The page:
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Found 26 results

  1. Amber insect photographs

    I've recently set-up a little studio in my dining room to make the photography of amber inclusions a little easier. These are the first results. I was going to wait a while and build up a few more to post at the same time, but I've had a crappy day and I'm keen to do anything to distract myself from it. These pictures are both panoramic, each made up of about seven images, I think. Each of those seven images is a stack of photos taken at different distances from the amber at 5x magnification on a full-frame camera. Each stack contains around 100 photos, so we're talking around 700 photos total per image. All of the amber is Baltic. The first piece of amber captures quite a poignant moment from 44 million years ago. Close-up of same image: Close-up of the head, from a different photo (taken at 10x magnification). This isn't such a great photo, but it does show some great details. And the second piece of amber is this fly. I can't remember what type of fly it is, but it's very big. And a close-up.
  2. Dear Friends, This time i'd like to show wonderful Snipe Fly, Blood Sucking Fly ( Rhagionidae ) from Eocene age. So perfect after that 40-54 million years. Closeup macro shot i made from 30 stacking photos. I hope in future i can get equipment for making 200-500 shots for focus stacking This fly is not super rare in Baltic amber but in that condition it is ( for that family ). Enjoy Artur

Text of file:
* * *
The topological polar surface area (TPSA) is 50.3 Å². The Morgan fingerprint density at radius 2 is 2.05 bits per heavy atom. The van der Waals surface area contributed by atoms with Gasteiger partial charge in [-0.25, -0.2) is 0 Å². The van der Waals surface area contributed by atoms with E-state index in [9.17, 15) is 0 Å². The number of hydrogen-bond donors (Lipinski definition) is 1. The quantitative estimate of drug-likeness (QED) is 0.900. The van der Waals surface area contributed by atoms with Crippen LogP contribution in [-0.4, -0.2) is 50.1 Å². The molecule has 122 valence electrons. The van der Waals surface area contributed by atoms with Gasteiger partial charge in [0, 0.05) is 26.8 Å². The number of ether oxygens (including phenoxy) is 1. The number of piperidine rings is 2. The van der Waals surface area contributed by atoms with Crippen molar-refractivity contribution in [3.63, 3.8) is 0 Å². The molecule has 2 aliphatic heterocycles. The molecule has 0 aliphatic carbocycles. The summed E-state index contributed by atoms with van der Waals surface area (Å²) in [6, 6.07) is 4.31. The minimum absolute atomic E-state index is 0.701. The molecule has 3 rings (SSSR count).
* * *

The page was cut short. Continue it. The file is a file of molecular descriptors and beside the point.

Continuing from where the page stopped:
3. Hi there! A few months ago I received a piece of Baltic amber with an insect inclusion. When I brought it in to school to show my students, it fell and got a little "dent" in it. The dent is nowhere near the insect inclusion, but I was wondering if there were any easy way for someone like me to safely buff that spot so the entire piece can look pristine again - what do you think? Thanks in advance for your advice! Monica
  4. Dear Friends, This time i'd like to show nice Caddis Fly ( Trichoptera ) with amazing colorful eyes. This colour is not seen by eye in normal day light - only gymnasty with illuminator lights under binocular can show it. Its called "structural colour". Definition is here - https://en.wikipedia.org/wiki/Structural_coloration Its definitely not common in Baltic ambers. Usually Caddis Flies got colorful eyes ( Blue, Green, Lilac ), sometimes Brachycera Flies and i had few times partially colorful spiders. Its nice that we can see colours after 40 million years Enjoy, Artur
  5. Dear friends, i hope i am not boring with my amber passion Its real obsession for me This time i'd like to show wonderful, i can say - almost perfect Pseudoscorpion ( False Scorpion ). People thinks often that is extremely rare but its not. I had i think about 30 pieces in career. Often they are very small, even only 1mm. This one had 2mm in max with body and pedipalps. What is interesting - do you see that drop inside ambdomen ? It was Enhydros "running water" but there is huge discussion in amber inclusion market what exactly it is. One side ( with me ) think that is running drop of water inside air sap. Second side think that is moving air bubble. Please check my movie from yt - i showed other amber with very nice Enhydros. I am sorry for the music - if someone got soft ears, turn off sound. For me logical is drop of water. What do you think about it ? If we talk about picture colours - i was playing with lights. Best one in friends opinion ? Cheers from Poland. Artur
  6. Hello Friends, This time i'd like to show something that is very rare for me. Never before i didnt saw that bug in baltic amber. I didnt found yet any material about inclusions of Lygaeoidea. Body 3mm. Enjoy